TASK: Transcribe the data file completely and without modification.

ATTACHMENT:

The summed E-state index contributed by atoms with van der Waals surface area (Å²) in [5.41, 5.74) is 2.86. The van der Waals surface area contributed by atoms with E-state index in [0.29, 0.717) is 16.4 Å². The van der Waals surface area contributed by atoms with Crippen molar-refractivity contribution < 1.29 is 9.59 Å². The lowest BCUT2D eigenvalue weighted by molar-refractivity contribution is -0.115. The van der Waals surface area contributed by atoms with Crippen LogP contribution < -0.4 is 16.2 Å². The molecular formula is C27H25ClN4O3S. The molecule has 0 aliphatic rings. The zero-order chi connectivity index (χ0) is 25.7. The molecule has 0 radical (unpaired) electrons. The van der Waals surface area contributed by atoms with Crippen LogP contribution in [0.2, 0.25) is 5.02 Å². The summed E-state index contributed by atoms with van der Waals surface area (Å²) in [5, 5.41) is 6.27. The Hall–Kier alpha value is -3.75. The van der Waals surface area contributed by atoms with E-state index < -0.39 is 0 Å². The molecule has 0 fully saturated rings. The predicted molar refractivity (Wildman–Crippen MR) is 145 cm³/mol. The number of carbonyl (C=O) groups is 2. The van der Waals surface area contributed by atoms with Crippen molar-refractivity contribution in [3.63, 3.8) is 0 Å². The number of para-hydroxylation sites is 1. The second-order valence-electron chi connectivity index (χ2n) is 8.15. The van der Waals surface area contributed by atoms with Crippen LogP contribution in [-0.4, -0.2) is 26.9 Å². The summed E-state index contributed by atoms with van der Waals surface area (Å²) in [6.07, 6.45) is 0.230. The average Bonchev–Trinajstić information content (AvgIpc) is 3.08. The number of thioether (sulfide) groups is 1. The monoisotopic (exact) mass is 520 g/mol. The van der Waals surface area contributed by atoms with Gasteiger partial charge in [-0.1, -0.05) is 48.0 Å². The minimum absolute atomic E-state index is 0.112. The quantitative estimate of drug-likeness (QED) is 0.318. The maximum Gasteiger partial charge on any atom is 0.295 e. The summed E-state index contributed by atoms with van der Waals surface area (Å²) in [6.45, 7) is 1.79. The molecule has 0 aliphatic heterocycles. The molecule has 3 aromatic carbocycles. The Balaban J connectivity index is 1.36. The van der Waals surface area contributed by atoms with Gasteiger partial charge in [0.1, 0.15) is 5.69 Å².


The summed E-state index contributed by atoms with van der Waals surface area (Å²) in [5.41, 5.74) is 2.86. The van der Waals surface area contributed by atoms with E-state index in [0.29, 0.717) is 16.4 Å². The van der Waals surface area contributed by atoms with Crippen molar-refractivity contribution < 1.29 is 9.59 Å². The lowest BCUT2D eigenvalue weighted by molar-refractivity contribution is -0.115. The van der Waals surface area contributed by atoms with Crippen LogP contribution < -0.4 is 16.2 Å². The molecular formula is C27H25ClN4O3S. The molecule has 0 aliphatic rings. The zero-order chi connectivity index (χ0) is 25.7. The molecule has 0 radical (unpaired) electrons. The van der Waals surface area contributed by atoms with Crippen LogP contribution in [0.2, 0.25) is 5.02 Å². The summed E-state index contributed by atoms with van der Waals surface area (Å²) in [5, 5.41) is 6.27. The Hall–Kier alpha value is -3.75. The van der Waals surface area contributed by atoms with E-state index < -0.39 is 0 Å². The molecule has 0 fully saturated rings. The predicted molar refractivity (Wildman–Crippen MR) is 145 cm³/mol. The number of carbonyl (C=O) groups is 2. The van der Waals surface area contributed by atoms with Crippen molar-refractivity contribution in [3.63, 3.8) is 0 Å². The number of para-hydroxylation sites is 1. The second-order valence-electron chi connectivity index (χ2n) is 8.15. The van der Waals surface area contributed by atoms with Crippen LogP contribution in [-0.4, -0.2) is 26.9 Å². The summed E-state index contributed by atoms with van der Waals surface area (Å²) in [6.07, 6.45) is 0.230. The average Bonchev–Trinajstić information content (AvgIpc) is 3.08. The number of thioether (sulfide) groups is 1. The monoisotopic (exact) mass is 520 g/mol. The van der Waals surface area contributed by atoms with Gasteiger partial charge in [-0.1, -0.05) is 48.0 Å². The minimum absolute atomic E-state index is 0.112. The quantitative estimate of drug-likeness (QED) is 0.318. The maximum Gasteiger partial charge on any atom is 0.295 e. The summed E-state index contributed by atoms with van der Waals surface area (Å²) in [6.45, 7) is 1.79. The molecule has 0 aliphatic heterocycles. The molecule has 3 aromatic carbocycles. The Balaban J connectivity index is 1.36. The van der Waals surface area contributed by atoms with Gasteiger partial charge in [0.1, 0.15) is 5.69 Å².